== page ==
Intentional Torts
When someone is sued for assault or battery, defenses available are:
– Consent
– Self-defense: Reasonable and proportionate force to defend oneself from harm
or injury
– Defense of others: Reasonable and proportionate force used to defend another
person from harm or injury
Intentional Torts
When physical touching is absent in battery, courts sometimes permit
another tort to be claimed - the tort of intentional infliction of emotional
Intentional infliction of emotional distress (IIED): Extreme and
outrageous conduct (measured objectively) that intentionally or recklessly
causes severe emotional distress to another
– Example: A prank telephone call made by someone pretending to be from the
army to a mother whose son was at war, telling the mother her son has been
Intentional Torts
Invasion of privacy is another intentional tort
– Invasion of privacy: The intrusion into the personal life of another without
legal justification
• Most common form is misappropriation
– Misappropriation: Using another’s name, likeness, or identifying characteristic
without his or her permission
– In addition to someone’s voice, an identifying characteristic can be the basis
for misappropriation
Intentional Torts
False imprisonment takes place when someone intentionally confines or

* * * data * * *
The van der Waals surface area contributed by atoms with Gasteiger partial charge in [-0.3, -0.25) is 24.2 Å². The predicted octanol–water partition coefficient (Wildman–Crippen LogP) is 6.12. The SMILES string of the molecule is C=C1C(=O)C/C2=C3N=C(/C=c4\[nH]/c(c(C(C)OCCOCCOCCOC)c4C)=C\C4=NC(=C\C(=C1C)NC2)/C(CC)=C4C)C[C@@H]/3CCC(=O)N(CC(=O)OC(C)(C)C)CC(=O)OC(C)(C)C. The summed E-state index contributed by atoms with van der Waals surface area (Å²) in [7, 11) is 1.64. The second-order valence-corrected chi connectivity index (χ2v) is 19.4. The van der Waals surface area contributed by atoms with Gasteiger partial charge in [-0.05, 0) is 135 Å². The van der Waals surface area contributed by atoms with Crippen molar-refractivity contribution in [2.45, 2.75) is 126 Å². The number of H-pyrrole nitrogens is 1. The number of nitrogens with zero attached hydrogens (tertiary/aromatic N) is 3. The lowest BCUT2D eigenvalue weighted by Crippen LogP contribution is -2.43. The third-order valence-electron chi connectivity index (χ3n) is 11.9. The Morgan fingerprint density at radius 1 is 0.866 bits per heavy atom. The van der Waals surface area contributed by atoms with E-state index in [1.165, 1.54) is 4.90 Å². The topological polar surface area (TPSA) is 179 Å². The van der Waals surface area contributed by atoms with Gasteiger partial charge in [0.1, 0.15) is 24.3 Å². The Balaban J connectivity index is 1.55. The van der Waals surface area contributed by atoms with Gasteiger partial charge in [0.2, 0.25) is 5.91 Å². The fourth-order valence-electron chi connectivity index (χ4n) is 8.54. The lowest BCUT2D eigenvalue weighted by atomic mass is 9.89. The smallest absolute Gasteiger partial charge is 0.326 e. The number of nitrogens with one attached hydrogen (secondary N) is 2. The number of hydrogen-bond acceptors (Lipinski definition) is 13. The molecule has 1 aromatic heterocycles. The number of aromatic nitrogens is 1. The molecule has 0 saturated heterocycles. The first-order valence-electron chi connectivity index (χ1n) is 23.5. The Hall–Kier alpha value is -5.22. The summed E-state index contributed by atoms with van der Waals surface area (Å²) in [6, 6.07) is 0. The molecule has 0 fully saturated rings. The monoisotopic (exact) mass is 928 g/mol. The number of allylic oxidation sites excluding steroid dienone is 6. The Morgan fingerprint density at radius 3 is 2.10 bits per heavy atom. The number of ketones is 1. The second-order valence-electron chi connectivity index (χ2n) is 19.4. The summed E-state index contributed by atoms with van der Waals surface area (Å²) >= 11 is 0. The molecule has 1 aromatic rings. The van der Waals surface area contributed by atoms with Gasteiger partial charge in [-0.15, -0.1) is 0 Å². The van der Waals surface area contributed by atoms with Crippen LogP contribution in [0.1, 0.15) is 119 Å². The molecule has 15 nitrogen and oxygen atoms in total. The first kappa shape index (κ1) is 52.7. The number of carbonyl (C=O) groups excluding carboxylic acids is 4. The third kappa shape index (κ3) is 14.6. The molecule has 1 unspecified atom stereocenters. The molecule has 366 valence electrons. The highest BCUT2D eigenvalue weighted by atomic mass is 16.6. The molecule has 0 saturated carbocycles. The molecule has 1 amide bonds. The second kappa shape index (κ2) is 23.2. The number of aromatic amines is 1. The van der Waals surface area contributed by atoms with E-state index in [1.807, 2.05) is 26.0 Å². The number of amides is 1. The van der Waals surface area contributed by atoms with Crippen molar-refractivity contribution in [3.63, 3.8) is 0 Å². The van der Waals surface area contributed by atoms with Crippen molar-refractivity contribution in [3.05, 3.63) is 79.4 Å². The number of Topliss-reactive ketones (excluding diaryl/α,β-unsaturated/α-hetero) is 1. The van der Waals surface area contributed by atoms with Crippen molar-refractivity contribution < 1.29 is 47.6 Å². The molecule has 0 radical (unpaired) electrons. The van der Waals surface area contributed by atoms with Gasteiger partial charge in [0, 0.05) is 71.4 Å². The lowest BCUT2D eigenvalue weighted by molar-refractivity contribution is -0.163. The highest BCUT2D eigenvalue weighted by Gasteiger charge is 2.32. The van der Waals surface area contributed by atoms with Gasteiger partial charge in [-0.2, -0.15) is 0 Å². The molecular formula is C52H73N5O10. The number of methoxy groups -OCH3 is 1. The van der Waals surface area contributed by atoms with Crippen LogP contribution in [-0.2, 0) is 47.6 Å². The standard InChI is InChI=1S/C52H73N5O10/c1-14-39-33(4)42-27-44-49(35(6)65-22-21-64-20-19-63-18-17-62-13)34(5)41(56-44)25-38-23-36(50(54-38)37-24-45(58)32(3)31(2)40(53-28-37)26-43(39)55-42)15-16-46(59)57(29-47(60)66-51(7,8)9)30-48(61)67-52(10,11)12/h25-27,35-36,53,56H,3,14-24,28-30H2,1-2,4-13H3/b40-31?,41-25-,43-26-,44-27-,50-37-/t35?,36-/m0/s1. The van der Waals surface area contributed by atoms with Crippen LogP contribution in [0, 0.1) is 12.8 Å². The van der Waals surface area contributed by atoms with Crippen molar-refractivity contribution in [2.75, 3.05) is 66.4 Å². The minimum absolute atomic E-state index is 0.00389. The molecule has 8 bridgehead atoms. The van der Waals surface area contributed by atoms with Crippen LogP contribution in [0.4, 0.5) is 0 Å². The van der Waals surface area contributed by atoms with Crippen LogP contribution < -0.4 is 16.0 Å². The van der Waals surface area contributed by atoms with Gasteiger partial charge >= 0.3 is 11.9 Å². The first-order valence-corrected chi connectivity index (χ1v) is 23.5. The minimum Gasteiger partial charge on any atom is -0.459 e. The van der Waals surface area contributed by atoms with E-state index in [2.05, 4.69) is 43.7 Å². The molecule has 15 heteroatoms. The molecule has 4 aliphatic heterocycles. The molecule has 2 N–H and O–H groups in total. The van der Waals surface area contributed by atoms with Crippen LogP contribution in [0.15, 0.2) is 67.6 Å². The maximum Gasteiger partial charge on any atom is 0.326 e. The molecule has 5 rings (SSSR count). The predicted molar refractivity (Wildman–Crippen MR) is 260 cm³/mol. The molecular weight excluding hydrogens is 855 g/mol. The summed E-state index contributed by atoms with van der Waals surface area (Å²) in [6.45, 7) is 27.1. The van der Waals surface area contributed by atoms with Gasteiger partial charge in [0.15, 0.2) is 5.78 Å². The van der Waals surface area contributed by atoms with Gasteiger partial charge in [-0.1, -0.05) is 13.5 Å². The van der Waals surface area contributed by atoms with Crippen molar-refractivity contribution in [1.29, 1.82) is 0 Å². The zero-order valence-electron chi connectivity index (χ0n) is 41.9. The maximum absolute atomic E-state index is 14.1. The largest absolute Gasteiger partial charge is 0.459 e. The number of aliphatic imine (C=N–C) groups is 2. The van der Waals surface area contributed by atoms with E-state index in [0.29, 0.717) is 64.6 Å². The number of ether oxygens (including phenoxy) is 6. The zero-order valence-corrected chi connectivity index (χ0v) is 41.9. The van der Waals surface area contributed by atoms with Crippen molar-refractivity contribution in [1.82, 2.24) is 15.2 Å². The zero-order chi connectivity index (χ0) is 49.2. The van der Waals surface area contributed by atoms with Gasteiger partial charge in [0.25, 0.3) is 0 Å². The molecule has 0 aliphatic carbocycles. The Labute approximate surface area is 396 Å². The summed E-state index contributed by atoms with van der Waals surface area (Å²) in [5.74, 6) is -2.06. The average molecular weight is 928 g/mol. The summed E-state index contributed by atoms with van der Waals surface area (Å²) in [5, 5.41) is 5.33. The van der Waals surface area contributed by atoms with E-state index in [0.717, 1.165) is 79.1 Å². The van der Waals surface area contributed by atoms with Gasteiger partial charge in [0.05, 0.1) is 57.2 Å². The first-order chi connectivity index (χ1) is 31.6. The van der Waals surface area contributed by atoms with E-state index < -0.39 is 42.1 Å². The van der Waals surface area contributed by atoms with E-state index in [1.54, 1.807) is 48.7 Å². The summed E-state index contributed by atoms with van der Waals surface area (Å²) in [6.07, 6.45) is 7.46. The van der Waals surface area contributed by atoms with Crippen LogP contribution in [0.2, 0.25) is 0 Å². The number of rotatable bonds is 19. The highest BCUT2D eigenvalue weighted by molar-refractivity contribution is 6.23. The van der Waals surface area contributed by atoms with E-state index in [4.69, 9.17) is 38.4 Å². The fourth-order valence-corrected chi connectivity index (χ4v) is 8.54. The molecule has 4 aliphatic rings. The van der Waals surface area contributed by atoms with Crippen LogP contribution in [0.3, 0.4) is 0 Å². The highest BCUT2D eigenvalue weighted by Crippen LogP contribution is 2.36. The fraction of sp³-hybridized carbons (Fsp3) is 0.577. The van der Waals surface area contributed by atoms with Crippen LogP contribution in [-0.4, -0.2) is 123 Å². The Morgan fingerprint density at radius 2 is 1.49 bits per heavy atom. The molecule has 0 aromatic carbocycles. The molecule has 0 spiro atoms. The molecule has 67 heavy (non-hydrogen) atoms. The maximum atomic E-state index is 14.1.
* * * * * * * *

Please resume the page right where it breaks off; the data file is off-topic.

restrains another person’s movement or activities without justification
– The interest being protected here is your right to travel and move about freely
without impediment
– This tort requires an actual and present confinement
– Shopkeeper’s privilege: Businesses confronted with potential thieves are
permitted to detain suspects until police arrive at the establishment
Intentional Torts
Intentional torts can also be committed against property
– Trespass to land occurs whenever someone enters onto, above, or below the
surface of land owned by someone else without the owner’s permission
– The trespass can be momentary or fleeting
– When there is an attractive nuisance on the property, homeowners must take
care to:
• Warn children about the attractive nuisance
• Protect them from harm posed by the attractive nuisance